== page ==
Pope feems unwilling to confefs all he owes to Chaucer. What is molt poetical in the whole compofition belongs to Chaucer; but from the account here given of the mere "hint," and the tame ending in Chaucer, one might be led to conclude that the chief merit of the arrangement and imagination belonged to Pope.

"And of a futé were al the touris,
Subtily carven aftir flouris,—

With many a smal turret hie."

"And in the description of the Palace of Pleafaunt Regarde, in the Affemblie of Ladies:

"Fairir is none, though it were for a king
Devifid wel, and that in every thing;
The towris hie, ful plefante fhal ye finde,
With fannis fresh, turning with everie winde.
The chambris, and the palirs of a forte,

With bay windows, goodlie as may be thought
As for daunfing or other wife difporte,

The galeries be al right wel ywrought."

"In Chaucer's life, by Anthony Hall, it is not mentioned that he was appointed clerk of the king's works in the palace of Westminster, in the royal manors of Shene, Kenington, Byfleet, and Clapton, and in the mews at Charing.

"Again, in 1380, of the works of St. George's chapel at Windfor, then ruinous. But to return:

"All manir of minftrelis,

And jeftours that tellyn tales

Both of weping and eke of game."

"That is, thofe who fung or recited adventures, either tragic or comic, which excited either compaffion or laughter. They were accompanied with the moft renowned harpers; among which were Orpheus, Arion, Chiron, and the Briton Glafkerion. Behind thefe were placed, "by many a thousand time twelve," players on various inftruments of mufic. Among the trumpeters are named Joab, Virgil's Mifenus, and Theodamus. About these pinnacles were also marshalled the most famous magicians, juglers, witches, propheteffes, forcereffes, and profeffors of natural magic, which ever existed in ancient or modern times; fuch as Medea, Circe, Calliope, Hermes, Limotheus, and Simon Magus. At entering the hall he fees an infinite multitude of heralds; on the furcoats of whom were richly embroidered the armorial enfigns of the moft redoubted champions that ever tourneyed in Africa, Europe, or Afia. The floor and roof of the hall were covered with thick plates of gold, ftudded with the coftlieft gems. At the upper end, on a lofty fhrine, made with carbuncle, fate Fame; her figure is like thofe in Virgil and Ovid. Above her, as if fuftained on her


fhoulders, fate Hercules and Alexander. From the throne to the gates of the hall ran a range of pillars, with refpective infcriptions. On the first pillar, made of lead and iron, stood Josephus, the Jewish hiftorian ("that of the Jewis gestis told"), with feven other writers on the same subject. On the fecond pillar, made of iron, and painted all over with the blood of tygers, flood Statius. On another, higher than the reft, flood Homer, Dares, Phrygius, Livy, Lollius, Guido of Columna, and Geoffry of Monmouth, writers of the Trojan ftory. On a pillar of "tinnid iron clere," food Virgil; and next to him, on a pillar of copper, appeared Ovid. The figure of Lucan was placed on a pillar of iron, wroght full fternly," accompanied with many Roman histo rians. On a pillar of fulphur flood Claudian, fo fymbolised, beeaufe he wrote of Pluto and Proferpine:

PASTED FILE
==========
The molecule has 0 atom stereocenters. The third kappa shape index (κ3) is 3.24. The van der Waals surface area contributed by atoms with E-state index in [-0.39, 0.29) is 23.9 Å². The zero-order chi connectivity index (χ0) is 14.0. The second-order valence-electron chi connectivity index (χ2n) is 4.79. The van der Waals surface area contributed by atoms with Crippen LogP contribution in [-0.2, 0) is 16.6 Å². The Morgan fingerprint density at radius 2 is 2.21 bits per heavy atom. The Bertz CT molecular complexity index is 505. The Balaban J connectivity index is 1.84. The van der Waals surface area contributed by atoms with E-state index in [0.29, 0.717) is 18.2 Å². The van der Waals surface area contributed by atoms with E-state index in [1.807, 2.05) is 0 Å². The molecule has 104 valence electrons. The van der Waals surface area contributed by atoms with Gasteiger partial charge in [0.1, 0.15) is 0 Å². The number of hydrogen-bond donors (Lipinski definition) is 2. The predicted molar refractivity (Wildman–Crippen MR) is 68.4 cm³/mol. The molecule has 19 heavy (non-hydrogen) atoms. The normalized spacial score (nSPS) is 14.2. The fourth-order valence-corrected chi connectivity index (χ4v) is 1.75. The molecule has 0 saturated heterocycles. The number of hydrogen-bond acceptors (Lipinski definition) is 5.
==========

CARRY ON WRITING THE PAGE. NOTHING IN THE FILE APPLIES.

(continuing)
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"That bare up all the fame of hell;

Of Pluto and of Proferpine

That queen is of the darke pine."

"The hall was filled with the writers of ancient tales and ro. mances, whofe fubjects and names were too numerous to be recounted. In the mean time crouds from every nation, and of every condition, filled the hall, and each prefented his claim to the queen. A meffenger is difpatched to fummon Eolus from his cave in Thrace, who is ordered to bring his two clarions, called Slander and Praise, and his trumpeter Triton. The praises of each petitioner are then refounded, according to the partial or capricious appointment of Fame; and equal merits obtain very different fuccefs. There is much fatire and humour in thefe requests and rewards, and in the difgraces and honours which are indifcriminately distributed by the queen, without difcernment and by chance. The poet then enters the house or labyrinth of Rumour. It was built of fallow twigs, like a cage, and therefore admitted every found. Its doors were alfo more numerous than leaves on the trees, and always flood open. These are romantic exaggerations of Ovid's inventions on the fame fubject. It was, moreover, fixty miles in length, and perpetually turning round. From this houfe (fays the poet) iffued tidings of every kind, like fountains and rivers from the fea. Its inhabitants, who were eternally employed in hearing or telling news, together with the rise of reports, and the formation of lies, are then humourously described. The company is chiefly compofed of failors, pilgrims, and pardoners. At length